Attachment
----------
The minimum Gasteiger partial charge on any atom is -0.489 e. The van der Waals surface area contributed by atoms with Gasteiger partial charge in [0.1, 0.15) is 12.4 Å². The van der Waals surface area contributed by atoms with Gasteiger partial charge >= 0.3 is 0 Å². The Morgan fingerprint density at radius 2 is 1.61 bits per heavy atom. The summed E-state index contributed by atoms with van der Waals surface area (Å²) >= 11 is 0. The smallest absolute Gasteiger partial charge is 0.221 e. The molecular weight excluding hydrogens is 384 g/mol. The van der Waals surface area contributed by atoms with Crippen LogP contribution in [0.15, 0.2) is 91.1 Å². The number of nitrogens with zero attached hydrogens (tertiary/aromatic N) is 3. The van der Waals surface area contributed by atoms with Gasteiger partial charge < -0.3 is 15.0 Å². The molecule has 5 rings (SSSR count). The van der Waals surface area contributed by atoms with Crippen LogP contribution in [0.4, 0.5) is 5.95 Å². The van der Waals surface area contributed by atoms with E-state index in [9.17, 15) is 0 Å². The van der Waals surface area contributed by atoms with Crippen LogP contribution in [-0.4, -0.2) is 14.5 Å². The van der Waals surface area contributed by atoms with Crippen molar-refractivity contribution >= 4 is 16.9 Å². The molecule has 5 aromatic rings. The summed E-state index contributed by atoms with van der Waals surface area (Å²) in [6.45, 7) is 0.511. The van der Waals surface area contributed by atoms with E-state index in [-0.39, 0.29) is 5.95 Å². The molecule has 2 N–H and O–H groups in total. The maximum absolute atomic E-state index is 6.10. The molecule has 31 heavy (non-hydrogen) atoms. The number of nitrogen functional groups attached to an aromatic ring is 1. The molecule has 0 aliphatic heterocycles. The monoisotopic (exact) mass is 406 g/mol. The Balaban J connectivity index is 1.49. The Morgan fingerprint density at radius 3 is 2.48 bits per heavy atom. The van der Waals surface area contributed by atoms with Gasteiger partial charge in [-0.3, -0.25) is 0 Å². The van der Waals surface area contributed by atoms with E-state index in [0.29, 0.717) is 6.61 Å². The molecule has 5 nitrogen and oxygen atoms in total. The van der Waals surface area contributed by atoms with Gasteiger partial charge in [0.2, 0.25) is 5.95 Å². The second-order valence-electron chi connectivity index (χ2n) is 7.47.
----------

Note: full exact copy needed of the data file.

The minimum Gasteiger partial charge on any atom is -0.489 e. The van der Waals surface area contributed by atoms with Gasteiger partial charge in [0.1, 0.15) is 12.4 Å². The van der Waals surface area contributed by atoms with Gasteiger partial charge >= 0.3 is 0 Å². The Morgan fingerprint density at radius 2 is 1.61 bits per heavy atom. The summed E-state index contributed by atoms with van der Waals surface area (Å²) >= 11 is 0. The smallest absolute Gasteiger partial charge is 0.221 e. The molecular weight excluding hydrogens is 384 g/mol. The van der Waals surface area contributed by atoms with Crippen LogP contribution in [0.15, 0.2) is 91.1 Å². The number of nitrogens with zero attached hydrogens (tertiary/aromatic N) is 3. The van der Waals surface area contributed by atoms with Gasteiger partial charge < -0.3 is 15.0 Å². The molecule has 5 rings (SSSR count). The van der Waals surface area contributed by atoms with Crippen LogP contribution in [0.4, 0.5) is 5.95 Å². The van der Waals surface area contributed by atoms with E-state index in [9.17, 15) is 0 Å². The van der Waals surface area contributed by atoms with Crippen LogP contribution in [-0.4, -0.2) is 14.5 Å². The van der Waals surface area contributed by atoms with Crippen molar-refractivity contribution >= 4 is 16.9 Å². The molecule has 5 aromatic rings. The summed E-state index contributed by atoms with van der Waals surface area (Å²) in [6.45, 7) is 0.511. The van der Waals surface area contributed by atoms with E-state index in [-0.39, 0.29) is 5.95 Å². The molecule has 2 N–H and O–H groups in total. The maximum absolute atomic E-state index is 6.10. The molecule has 31 heavy (non-hydrogen) atoms. The number of nitrogen functional groups attached to an aromatic ring is 1. The molecule has 0 aliphatic heterocycles. The monoisotopic (exact) mass is 406 g/mol. The Balaban J connectivity index is 1.49. The Morgan fingerprint density at radius 3 is 2.48 bits per heavy atom. The van der Waals surface area contributed by atoms with Gasteiger partial charge in [-0.3, -0.25) is 0 Å². The van der Waals surface area contributed by atoms with E-state index in [0.29, 0.717) is 6.61 Å². The molecule has 5 nitrogen and oxygen atoms in total. The van der Waals surface area contributed by atoms with Gasteiger partial charge in [0.2, 0.25) is 5.95 Å². The second-order valence-electron chi connectivity index (χ2n) is 7.47.